When visiting a pet store that allows leashed pets to visit, is it unreasonable to keep an eye out for dog poop? Inside the store? The Virginian-Pilot reports that a man is suing Petsmart in federal court after slipping and falling on a pile of feces in a Norfolk, Va. store. He alleges that the fall exacerbated his existing back injury and knocked out four of his false teeth. [More]
If you were unfortunate enough to have one of the early low-flow toilets installed in your home, you probably remember it as an … unpleasant experience. Fortunately, the newer models have enough power to get their job done using surprisingly little water–as little as 1.28 gallons. Consumer Reports proves this by flushing what look like brightly colored toys down the toilet. This is very entertaining to watch. [More]
The Food and Drug Administration has warned shoppers to be on the lookout for counterfeit versions of the weight-loss drug Alli. The real version of Alli contains orlistat, a drug with side effects that include “an urgent need to defecate,” as those with delicate sensibilities like to put it. The fakes are made with sibutramine, a controlled substance that has been linked to high blood pressure in some studies. [More]
In an effort to get more people to try Alli — an over-the-counter weight-loss drug with side effects that include what our friends at Consumer Reports Health delicately refer to as “an urgent need to defecate” — drug maker GlaxoSmithKline has decided to make a movie about the dangers of overeating. And they’ve chosen the Creative Coalition, an advocacy group that includes Alec Baldwin and Susan Sarandon among its members, to make the film. [More]
Connecticut shoppers with bowel disorders, rejoice! Now, there’s a sentence we never expected to write. In order to prevent humiliating and undignified restroom access debacles for people with verified medical conditions, Connecticut has passed a law guaranteeing their access to otherwise off-limits restrooms in public places. The law went into effect on October 1st.
One of the unfortunate things about Crohn’s disease is it can make you need to use the bathroom pretty much immediately, without warning or fanfare. Of course, there’s plenty of fanfare afterward if you can’t find a bathroom, as one longtime customer of Plaid Pantry found out yesterday when she shat her pants in the parking lot after being denied emergency access to their employee toilet.
If you really want to claim the title of the most do-it-yourself Consumerist reader, you will grab this book (free PDF) and learn from it. Just don’t come back here and post about it in the comments.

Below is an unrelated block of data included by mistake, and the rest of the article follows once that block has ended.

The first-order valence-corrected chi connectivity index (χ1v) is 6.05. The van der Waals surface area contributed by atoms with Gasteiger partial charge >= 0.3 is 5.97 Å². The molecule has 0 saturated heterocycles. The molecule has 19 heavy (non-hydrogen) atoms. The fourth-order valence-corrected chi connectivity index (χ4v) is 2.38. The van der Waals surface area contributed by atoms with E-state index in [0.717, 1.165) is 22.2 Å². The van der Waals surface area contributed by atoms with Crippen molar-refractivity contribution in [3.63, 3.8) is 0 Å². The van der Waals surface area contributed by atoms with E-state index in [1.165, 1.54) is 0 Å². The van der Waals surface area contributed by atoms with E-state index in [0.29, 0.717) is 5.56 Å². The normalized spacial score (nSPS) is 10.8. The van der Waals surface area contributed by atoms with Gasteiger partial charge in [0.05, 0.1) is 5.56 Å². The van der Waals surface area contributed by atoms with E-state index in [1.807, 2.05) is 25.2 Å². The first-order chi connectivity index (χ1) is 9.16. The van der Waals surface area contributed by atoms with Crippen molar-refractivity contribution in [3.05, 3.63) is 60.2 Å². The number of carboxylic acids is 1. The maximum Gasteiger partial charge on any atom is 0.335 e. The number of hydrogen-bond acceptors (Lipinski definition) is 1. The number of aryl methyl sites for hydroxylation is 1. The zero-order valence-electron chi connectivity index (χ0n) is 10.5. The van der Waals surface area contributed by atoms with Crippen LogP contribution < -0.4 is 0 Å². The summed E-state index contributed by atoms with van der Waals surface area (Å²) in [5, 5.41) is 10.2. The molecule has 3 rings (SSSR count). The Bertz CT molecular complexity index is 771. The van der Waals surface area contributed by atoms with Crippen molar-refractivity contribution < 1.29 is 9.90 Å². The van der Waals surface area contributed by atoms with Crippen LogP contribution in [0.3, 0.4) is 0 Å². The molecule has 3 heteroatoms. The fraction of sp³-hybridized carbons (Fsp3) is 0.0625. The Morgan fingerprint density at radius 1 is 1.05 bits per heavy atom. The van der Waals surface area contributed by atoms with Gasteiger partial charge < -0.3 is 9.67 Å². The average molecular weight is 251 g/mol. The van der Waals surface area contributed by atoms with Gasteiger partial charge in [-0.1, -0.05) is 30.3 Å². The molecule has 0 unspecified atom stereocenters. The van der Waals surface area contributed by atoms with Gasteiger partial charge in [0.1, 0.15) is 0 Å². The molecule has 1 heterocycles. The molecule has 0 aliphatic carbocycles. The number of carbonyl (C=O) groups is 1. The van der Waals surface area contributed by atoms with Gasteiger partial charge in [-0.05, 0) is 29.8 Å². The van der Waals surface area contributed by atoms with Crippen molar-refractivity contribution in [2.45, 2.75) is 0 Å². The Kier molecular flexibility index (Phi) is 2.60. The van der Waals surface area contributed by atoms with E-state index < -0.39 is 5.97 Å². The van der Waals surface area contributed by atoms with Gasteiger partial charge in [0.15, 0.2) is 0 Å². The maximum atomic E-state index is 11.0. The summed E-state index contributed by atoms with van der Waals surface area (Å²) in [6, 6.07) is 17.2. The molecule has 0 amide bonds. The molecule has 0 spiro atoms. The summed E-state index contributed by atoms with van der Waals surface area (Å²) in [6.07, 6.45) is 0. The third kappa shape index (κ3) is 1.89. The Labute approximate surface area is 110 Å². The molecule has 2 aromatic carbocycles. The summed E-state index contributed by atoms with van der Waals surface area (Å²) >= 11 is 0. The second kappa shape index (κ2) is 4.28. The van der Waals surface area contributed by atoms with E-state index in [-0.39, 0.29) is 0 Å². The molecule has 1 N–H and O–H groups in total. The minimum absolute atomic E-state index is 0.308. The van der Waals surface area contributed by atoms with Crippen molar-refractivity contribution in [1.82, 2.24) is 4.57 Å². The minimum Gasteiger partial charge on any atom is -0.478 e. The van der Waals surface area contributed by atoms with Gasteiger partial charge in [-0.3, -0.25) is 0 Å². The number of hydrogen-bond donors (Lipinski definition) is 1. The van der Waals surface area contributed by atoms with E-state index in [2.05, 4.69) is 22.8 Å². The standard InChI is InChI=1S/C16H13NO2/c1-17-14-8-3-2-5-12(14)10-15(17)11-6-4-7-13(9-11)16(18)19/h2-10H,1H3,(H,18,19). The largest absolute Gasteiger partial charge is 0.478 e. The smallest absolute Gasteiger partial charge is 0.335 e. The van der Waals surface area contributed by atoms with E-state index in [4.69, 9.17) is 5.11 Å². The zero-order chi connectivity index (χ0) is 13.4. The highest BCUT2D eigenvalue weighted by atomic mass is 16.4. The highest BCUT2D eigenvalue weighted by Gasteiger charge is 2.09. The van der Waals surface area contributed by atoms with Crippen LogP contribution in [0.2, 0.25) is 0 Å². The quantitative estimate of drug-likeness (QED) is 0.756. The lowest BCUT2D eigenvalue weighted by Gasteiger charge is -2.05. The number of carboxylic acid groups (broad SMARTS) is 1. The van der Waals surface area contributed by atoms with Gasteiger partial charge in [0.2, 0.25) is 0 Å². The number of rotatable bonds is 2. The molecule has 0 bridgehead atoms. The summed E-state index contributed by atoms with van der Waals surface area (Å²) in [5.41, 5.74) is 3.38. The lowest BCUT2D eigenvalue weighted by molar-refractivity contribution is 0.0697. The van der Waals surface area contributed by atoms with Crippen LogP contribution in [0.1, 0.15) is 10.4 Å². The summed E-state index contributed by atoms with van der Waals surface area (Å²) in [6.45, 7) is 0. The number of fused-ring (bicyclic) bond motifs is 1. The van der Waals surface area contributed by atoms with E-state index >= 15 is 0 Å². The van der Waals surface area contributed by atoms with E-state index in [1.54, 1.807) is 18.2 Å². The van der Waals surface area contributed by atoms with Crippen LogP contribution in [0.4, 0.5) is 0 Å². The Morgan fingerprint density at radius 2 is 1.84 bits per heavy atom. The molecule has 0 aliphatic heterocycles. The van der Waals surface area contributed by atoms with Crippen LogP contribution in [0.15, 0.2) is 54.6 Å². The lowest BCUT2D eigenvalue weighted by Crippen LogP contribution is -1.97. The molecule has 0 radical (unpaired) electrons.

Your dog thinks he’s so fancy, walking around and ejecting poop wherever he wants like a furry softserve machine. You know what would put him in his place? A harness that lets you attach a poop bag to his butt. For the curious, there’s a video below that includes action shots.
Kellogg has announced that it’s going to start adding fiber to about 80% of its cereal product line, beginning with Froot Loops and Apple Jacks in August and continuing into other brands through the end of 2010. The goal is to bump up the fiber per serving to 3 grams, which is the amount the government requires to label a food a good source of fiber for kids.
Village Lighting in Bellingham, Washington refused to let a 29-year-old man use their bathroom, and the man retaliated by going completely batshit insane on them.
One of the problems with dog ownership* is having to reconcile the concepts of “best friend” and “eats her own poop.” My late cocker spaniel, Lady, treated the front lawn as her personal snack bar, and was particularly fond of the gifts the local rabbits left there for her. I never realized that there were products designed specifically to stop this behavior.
Starting July 26th in Washington state, stores with three or more employees working at the same time must allow customers access to an employee restroom so long as it doesn’t pose a security threat. Businesses also have to provide bathroom access to anyone with an inflammatory bowel disease who can present a card or signed statement from a doctor saying they’ve got a condition.